Don't miss

Replay


LATEST SHOWS

IN THE PAPERS

Did the left-wing inflate turnout figures in round one of the primary?

Read more

ACROSS AFRICA

Dozens killed in attack on military camp in Mali

Read more

THE DEBATE

Splintered left: French Socialists divided ahead of primary run-off (part 1)

Read more

THE DEBATE

Splintered left: Are Europe's Social Democrats obsolete? (part 2)

Read more

EYE ON AFRICA

Gambia: New president says Jammeh has agreed to cede power

Read more

ACROSS AFRICA

France finally grants Senegalese vets citizenship

Read more

THE OBSERVERS

Pollution threatens island paradise of Mauritius, and one Cameroonian expat's quest to bring safe drinking water to his country

Read more

THE INTERVIEW

Publicis boss encourages firms to move staff to Paris post-Brexit

Read more

THE INTERVIEW

'Fake news has had almost no impact on Wikipedia'

Read more

Europe

Europe 'expects' Greece to respect bailout terms

Latest update : 2012-05-07

The European Commission has said that it "hopes and expects that the future government of Greece will respect" its austerity engagements, one day after elections widely seen as a protest at the EU-IMF bailout terms broke the ruling coalition.

AFP - The European Commission said on Monday it expects the next Greek government to respect the terms of a financial rescue after the rise of anti-bailout parties at weekend elections.

"The Commission hopes and expects that the future government of Greece will respect the engagements that Greece has entered into," commission spokeswoman Pia Ahrenkilde Hansen told a news briefing.

Greek conservative leader Antonis Samaras, whose party came on top of Sunday's elections, said he would seek to "amend" the country's controversial EU-IMF loan agreement in order to boost growth.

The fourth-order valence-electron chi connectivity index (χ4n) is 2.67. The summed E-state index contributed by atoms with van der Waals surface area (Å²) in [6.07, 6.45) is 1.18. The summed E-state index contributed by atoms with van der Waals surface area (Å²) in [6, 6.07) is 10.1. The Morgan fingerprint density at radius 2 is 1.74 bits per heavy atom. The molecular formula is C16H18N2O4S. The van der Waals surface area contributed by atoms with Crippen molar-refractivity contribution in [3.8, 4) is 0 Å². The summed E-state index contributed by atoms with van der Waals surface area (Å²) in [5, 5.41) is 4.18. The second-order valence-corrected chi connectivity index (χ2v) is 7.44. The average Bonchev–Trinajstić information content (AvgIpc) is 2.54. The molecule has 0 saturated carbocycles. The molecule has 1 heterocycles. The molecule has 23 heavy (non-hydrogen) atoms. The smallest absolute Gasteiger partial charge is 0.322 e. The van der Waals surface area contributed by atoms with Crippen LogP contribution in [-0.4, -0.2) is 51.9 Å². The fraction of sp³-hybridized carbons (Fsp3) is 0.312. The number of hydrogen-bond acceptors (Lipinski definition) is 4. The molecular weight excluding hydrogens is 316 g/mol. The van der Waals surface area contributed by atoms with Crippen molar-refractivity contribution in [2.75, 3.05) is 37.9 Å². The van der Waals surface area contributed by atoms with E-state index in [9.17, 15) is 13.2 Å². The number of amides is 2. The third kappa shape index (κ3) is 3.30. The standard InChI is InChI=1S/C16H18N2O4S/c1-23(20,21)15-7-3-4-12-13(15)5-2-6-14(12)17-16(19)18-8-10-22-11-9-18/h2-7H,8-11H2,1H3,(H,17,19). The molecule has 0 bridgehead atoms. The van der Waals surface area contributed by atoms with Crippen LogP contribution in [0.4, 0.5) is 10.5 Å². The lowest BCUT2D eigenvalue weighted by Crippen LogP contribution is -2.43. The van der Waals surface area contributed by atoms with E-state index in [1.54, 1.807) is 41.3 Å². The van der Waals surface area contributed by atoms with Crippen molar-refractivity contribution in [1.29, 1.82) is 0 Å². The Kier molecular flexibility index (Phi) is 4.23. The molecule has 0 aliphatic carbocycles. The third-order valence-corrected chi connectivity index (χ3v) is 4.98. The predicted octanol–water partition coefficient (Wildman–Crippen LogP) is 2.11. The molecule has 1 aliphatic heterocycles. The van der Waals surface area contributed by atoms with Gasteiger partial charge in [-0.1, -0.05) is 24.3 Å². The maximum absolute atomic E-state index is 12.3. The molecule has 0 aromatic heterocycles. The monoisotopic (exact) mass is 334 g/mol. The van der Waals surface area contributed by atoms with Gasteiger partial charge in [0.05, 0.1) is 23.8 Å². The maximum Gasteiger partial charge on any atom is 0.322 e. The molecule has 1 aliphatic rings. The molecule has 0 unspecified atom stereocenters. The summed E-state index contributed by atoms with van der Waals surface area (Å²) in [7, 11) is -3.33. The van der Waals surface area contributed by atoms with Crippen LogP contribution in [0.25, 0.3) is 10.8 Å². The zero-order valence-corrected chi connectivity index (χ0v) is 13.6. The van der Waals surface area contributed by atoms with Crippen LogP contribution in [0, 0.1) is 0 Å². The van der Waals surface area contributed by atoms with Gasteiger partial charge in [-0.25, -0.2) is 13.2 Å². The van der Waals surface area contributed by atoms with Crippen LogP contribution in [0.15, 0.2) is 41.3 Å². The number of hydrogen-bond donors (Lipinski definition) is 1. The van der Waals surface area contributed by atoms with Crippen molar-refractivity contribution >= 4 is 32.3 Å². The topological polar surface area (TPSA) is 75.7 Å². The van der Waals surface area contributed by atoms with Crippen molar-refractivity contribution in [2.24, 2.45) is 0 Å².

But the conservatives and Greece's other mainstream party, the Socialists, fell short of an absolute majority in the 300-seat parliament, making it unclear how a new government will be formed.

"It is up to Greek political forces to work in a spirit of responsibility to form a government with a stable majority," said Ahrenkilde Hansen.

She added that the commission stands ready to continue helping Greece implement the unpopular reforms attached to the bailout package, seen as contributing to electoral gains made by neo-Nazi and far-left parties.

"We think that Greece must remain a member of the euro but everybody has to carry its responsibilities," said the European Commission's economic affairs spokesman, Amadeu Altafaj.

Warning that "solidarity is a two-way street," Altafaj called for the "full and timely" implementation of the bailout programme in order to ensure that the massive Greek debt becomes sustainable.

Greece has secured two bailouts of 240 billion euros ($312.2 billion) in return for promises of deep austerity cuts that have already seen pensions and salaries slashed by up to 40 percent.

Athens has already committed to finding in June another 11.5 billion euros ($15 billion) in savings in the next two years. The country is in its fifth year of recession and unemployment is at 40 percent.

Date created : 2012-05-07

  • GREECE

    Greece set for critical vote amid eurozone fears

    Read more

  • GREECE

    Greeks speak out ahead of key legislative elections

    Read more

COMMENT(S)